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The rise and rise of the skyscraper

Libeskind: "Cities are the greatest creations of humanity."



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Daniel Libeskind

(CNN) -- CNN talks to Freedom Tower architect Daniel Libeskind about a high-rise building boom.

CNN: A few years ago the skyscraper seemed to have become a very tired 20th century symbol. But now there has been a resurgence of interest in iconic high-rise buildings.

Daniel Libeskind: Absolutely. Skyscrapers have to do with the modern way of living. They have certain ecological benefits because you can open the space around them and create a density rather than just covering a city with an endless set of buildings. And of course there is also the aspiration to build high and to create a new profile for a city, That has always been part of the history of architecture, whether it was building a beautiful medieval tower, or a church or a dome. People have always used architecture to create an identity.

CNN: So are we going to see a new race to build the world's tallest skyscraper?

DL: Certainly, because beyond the sheer necessity to build high-rise buildings there is almost a spiritual quest to build high, to compete technologically, and also to create an emblem that is very visible and significant in the skyline. What would New York be without the Empire State Building and the Chrysler Building? They define the character of ambition.

CNN: Is technology making it easier and safer to create and construct these epic-scale buildings?

DL: We've learned a lot and technologies have made it easier now to go beyond the formulaic skyscraper, so it's no longer just a box with an ending. We can begin to shape the space, both the public space on the outside and the internal space for the people working or living so that we can create unique buildings. Originally you had to have a certain rationality, to repeat things, but now we can do things that allow for individual expression. We're not restricted by conformity to that 19th century tower idea. There is a contemporary desire to express things in a more sculpted way, in a more individual way, and we have the technological capacity now to achieve that.

CNN: Are buildings going to become more expressionist, then, in the next few decades?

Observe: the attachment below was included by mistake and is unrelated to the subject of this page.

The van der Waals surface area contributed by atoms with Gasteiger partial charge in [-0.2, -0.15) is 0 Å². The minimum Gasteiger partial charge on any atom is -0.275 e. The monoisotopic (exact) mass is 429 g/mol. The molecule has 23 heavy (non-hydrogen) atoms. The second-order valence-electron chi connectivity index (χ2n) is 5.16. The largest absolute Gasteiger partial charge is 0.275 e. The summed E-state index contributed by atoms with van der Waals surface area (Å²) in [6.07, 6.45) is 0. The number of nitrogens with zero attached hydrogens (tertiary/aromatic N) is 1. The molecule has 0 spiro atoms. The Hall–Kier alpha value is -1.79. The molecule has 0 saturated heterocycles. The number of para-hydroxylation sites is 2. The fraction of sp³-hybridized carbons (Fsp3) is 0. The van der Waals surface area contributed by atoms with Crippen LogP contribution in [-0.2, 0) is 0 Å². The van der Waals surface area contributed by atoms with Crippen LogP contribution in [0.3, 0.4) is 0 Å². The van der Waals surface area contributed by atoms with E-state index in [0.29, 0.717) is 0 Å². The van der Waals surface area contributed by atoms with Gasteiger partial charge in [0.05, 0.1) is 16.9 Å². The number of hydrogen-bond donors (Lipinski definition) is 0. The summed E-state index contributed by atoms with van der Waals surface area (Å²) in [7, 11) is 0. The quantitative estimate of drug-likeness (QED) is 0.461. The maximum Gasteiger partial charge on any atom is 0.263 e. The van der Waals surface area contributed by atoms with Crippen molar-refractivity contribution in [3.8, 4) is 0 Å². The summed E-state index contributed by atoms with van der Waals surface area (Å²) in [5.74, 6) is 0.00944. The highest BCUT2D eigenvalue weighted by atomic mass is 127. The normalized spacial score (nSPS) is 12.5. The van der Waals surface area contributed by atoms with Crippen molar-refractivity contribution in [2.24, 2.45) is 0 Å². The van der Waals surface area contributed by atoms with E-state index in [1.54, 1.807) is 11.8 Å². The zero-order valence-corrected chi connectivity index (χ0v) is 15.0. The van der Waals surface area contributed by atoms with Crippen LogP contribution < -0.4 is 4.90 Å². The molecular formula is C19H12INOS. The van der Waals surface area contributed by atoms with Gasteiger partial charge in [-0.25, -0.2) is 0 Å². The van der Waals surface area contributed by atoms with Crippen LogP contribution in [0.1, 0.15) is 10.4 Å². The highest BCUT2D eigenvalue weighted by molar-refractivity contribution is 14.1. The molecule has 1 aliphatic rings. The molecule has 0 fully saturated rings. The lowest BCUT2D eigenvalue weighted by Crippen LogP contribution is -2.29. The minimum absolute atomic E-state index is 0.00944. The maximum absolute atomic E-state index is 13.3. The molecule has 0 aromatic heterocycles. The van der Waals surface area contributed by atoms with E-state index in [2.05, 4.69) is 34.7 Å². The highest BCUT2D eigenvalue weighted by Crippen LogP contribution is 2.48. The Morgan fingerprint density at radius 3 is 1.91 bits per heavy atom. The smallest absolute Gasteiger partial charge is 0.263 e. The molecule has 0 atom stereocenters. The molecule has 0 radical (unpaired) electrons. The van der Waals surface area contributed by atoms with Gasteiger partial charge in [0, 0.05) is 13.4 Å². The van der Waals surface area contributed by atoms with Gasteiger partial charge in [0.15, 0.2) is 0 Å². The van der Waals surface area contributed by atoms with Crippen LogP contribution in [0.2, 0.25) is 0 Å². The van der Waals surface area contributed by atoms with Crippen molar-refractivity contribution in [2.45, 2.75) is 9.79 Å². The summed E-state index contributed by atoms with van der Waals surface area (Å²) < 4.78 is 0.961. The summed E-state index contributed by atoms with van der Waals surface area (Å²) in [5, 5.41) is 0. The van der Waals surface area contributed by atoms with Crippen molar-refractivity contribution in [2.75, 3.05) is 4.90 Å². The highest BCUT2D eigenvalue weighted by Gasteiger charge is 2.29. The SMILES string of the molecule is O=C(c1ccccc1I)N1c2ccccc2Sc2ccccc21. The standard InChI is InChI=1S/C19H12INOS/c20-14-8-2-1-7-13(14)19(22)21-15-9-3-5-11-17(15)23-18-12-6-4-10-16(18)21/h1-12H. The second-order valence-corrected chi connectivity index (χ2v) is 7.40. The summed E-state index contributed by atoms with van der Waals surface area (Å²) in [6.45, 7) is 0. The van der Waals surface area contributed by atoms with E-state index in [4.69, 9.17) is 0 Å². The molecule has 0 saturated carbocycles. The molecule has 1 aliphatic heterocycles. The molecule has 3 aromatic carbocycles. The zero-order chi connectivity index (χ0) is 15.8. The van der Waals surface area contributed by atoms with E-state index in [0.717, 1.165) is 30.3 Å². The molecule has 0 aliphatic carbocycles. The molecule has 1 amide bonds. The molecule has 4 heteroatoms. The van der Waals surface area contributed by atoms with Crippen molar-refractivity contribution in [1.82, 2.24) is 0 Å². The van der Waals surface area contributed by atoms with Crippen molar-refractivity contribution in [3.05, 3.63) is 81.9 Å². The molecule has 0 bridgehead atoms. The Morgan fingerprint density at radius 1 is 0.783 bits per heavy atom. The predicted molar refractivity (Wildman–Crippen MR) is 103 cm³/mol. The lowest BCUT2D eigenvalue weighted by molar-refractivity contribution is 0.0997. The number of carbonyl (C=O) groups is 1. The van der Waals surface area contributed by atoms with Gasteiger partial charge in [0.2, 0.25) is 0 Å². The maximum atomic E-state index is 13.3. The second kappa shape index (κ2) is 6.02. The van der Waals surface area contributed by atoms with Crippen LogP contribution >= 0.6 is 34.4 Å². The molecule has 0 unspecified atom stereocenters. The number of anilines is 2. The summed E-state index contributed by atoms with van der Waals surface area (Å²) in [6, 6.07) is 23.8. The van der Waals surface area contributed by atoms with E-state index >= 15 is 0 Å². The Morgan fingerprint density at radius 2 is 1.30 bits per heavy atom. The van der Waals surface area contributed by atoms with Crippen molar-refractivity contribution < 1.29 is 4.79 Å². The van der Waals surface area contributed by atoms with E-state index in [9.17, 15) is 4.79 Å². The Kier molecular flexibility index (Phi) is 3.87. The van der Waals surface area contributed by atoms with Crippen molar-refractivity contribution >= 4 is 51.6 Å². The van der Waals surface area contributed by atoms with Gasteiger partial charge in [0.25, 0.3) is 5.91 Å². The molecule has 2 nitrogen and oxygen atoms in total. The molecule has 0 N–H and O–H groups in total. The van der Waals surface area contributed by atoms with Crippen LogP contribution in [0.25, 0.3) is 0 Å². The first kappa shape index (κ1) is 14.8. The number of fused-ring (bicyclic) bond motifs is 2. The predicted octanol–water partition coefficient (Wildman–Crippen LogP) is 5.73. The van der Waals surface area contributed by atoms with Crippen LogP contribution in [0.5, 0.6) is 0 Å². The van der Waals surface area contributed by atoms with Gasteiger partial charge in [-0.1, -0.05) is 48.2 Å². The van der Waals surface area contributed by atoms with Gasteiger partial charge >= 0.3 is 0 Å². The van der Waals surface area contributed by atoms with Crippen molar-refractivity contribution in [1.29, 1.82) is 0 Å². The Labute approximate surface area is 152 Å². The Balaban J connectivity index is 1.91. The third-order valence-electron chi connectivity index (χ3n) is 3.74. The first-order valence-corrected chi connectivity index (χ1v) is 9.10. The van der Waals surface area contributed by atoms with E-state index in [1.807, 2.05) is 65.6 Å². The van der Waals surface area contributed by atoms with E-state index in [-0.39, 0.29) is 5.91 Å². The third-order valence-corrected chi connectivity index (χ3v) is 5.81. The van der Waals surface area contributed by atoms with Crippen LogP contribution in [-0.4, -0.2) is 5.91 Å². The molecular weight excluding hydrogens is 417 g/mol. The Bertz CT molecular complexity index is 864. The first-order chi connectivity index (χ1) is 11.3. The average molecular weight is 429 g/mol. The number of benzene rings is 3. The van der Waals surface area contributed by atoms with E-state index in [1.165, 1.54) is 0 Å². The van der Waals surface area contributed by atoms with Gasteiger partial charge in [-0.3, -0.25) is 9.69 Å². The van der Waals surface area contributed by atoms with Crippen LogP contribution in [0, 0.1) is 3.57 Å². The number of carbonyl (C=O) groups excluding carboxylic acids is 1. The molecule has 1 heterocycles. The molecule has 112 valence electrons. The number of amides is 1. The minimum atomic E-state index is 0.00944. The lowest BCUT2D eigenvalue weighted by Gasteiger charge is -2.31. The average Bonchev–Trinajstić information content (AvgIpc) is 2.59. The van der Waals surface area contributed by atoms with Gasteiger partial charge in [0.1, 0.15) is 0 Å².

DL: Maybe I wouldn't use the word expressionist, but certainly the idea that humanity is driven by some ideological imperative, that some system is being asserted, will fall apart. People will want to assert their own freedoms, their own expressions of how they want to live, how they want to work, and I think that is going to have an incredible effect on the skyline. The old idea of the city as a conformity of masses is changing because people are empowered now to express their own lives in the architecture they're building.

CNN: When you talk about iconic structures, you think of the Eiffel Tower in Paris, Big Ben in London and New York's skyscrapers. Is there going to be a new age of landmark buildings?

DL: Absolutely. There is a competitiveness to create something remarkable, to give people something that is not just what they are used to. And I think that is certainly going to shape the skyline in the next decade and more.

CNN: As an architect, do you feel a sense of responsibility for the future?

DL: If one is aware of sustainability and that one cannot just exploit the world and create fantasies then one must take responsibility for what one is doing on every level. So if you build a great piece of architecture then it's got to be sustainable. In fact, sustainable buildings were built hundreds of years ago and we still admire them and love them. The best sustainability is good materials, great ideas, something that is civic in its nature, and something that contributes to people, not just those who occupy the tower but those who are on the streets around it.

CNN: You're obviously an advocate of urban living. But others believe we are all going to move to the countryside and connect with the world via a computer.

DL: Cities are the greatest creations of humanity. They are where things are at. People are rediscovering and re-appreciating the importance of cities and the importance not just to exploit the countryside but also to enjoy the relationship between an architecturally creative metropolis and nature, rather than just covering the world with endless suburbs. I think there's something also ancient in the appreciation that culture, opportunity, economic and cultural evolution come from a certain interaction of individuals and cities are an expression of that force. Cities are expanding all over the world. Where you have real creativity, you have the expansion of cities.

-- New York-based architect Daniel Libeskind's 1,776-foot Freedom Tower will be built on the site of the former World Trade Center in Manhattan.

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